Water, Weather, and Wellness

In a year when mountain snowpack has failed to reach ideal level, concern for our fisheries has been the understandable response in the Henry’s Fork community.

With the expectation of lower-than-normal runoff, water managers have meticulously regulated release from Island Park Reservoir in the interest of preserving precious streamflow primarily for summer irrigation needs. Through most of May, water levels fluctuated from as low as 180 cfs to a high of nearly 1000 cfs. Through this period, the contents of the reservoir inched upward toward capacity until it was finally reached near the end of the month. However, this accomplishment was not attained without one of the most significant weather events of the year thus far.

It is widely known that even an inch of precipitation can play strongly into the wellness of trout when the water supply is low. With this in mind, the week-long storm front that preceded Memorial Day Weekend could not have been more welcome. Falling in every conceivable form, the rain, hail, and snow brought a thorough soaking of most low land areas while depositing a fresh white layer on the peaks of several feet, which could be translated to perhaps three inches of life-sustaining precipitation.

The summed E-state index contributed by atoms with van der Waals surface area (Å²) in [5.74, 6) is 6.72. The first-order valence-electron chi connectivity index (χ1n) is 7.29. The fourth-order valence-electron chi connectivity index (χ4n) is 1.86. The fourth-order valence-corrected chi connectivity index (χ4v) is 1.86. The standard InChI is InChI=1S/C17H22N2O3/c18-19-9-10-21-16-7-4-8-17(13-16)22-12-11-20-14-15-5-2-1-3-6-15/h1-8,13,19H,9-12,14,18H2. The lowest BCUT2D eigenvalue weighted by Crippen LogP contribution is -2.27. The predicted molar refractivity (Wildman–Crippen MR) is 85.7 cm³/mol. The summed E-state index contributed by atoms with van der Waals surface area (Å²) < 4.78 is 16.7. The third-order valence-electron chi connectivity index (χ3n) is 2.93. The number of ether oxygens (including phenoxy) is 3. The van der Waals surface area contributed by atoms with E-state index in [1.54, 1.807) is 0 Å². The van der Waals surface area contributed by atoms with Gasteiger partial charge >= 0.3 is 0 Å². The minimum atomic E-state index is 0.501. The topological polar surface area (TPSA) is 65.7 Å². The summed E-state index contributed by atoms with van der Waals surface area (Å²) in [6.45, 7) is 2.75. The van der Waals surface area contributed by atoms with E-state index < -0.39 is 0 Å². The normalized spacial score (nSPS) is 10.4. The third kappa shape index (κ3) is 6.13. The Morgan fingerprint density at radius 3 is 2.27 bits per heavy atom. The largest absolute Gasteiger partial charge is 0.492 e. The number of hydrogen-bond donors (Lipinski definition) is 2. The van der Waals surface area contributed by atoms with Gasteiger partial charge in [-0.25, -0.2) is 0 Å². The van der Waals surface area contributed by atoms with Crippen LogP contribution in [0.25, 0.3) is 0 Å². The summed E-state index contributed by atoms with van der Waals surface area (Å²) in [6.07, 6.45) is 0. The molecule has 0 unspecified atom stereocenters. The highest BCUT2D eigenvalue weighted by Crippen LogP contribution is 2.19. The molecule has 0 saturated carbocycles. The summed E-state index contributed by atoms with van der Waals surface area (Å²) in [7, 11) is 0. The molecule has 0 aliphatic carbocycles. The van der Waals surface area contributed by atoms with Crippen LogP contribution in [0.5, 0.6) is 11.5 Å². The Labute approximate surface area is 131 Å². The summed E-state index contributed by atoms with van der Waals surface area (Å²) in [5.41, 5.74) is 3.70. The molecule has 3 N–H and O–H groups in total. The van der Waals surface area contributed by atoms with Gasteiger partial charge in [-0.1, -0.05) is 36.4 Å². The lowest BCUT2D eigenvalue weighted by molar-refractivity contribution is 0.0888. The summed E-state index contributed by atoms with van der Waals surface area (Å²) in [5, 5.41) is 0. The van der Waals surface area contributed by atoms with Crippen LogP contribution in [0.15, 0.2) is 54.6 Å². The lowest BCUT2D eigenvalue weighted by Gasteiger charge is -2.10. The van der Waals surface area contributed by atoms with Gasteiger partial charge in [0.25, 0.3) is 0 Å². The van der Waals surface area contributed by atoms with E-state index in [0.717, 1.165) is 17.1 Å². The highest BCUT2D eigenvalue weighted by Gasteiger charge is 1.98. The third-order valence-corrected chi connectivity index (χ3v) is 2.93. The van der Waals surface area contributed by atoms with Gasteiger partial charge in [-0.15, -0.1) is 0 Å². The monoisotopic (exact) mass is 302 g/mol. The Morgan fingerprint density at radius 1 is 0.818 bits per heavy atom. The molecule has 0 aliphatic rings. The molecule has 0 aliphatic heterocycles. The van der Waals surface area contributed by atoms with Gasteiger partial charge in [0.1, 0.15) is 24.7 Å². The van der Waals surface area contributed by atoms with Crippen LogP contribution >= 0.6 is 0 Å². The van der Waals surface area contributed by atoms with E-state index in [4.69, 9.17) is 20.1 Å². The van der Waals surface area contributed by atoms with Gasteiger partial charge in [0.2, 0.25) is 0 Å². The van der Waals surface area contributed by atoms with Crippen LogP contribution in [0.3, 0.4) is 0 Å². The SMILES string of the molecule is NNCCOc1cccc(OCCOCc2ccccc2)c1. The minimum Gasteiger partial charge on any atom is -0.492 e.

Though strongly influential in its effect on the water supply, the timely arrival of similar precipitation volume would greatly enhance the condition of the river in late summer.

On the fishing side of things, understandable disruption to certain insect events, including the famed Salmon Fly hatch, was a casualty of the cold, wet weather. However, this did not mute the general perception of outstanding health in the Henry’s Fork fishery.

Throughout the inconsistency of weather and streamflow, anglers found impressive numbers of well-conditioned trout in all age classes. Hatches of caddis, mayflies, and Golden Stones have been particularly reliable at both high and lower elevation in all but the most extreme conditions.

The holiday weekend found welcome stability in both weather and water level, and the rest of June appears likely to be outstanding. And this applies to more than just the fishing.

Perhaps most notable amid the indicators of positivity is the gradual return of optimism and sense of well-being as the dreaded corona virus shows signs of weakening in its impact on the human population.

With resumption of safety and freedom at its core, the sense of hope that permeates the mood of resident and visitors alike is a palpable change from only one year ago, and nothing could be more welcome.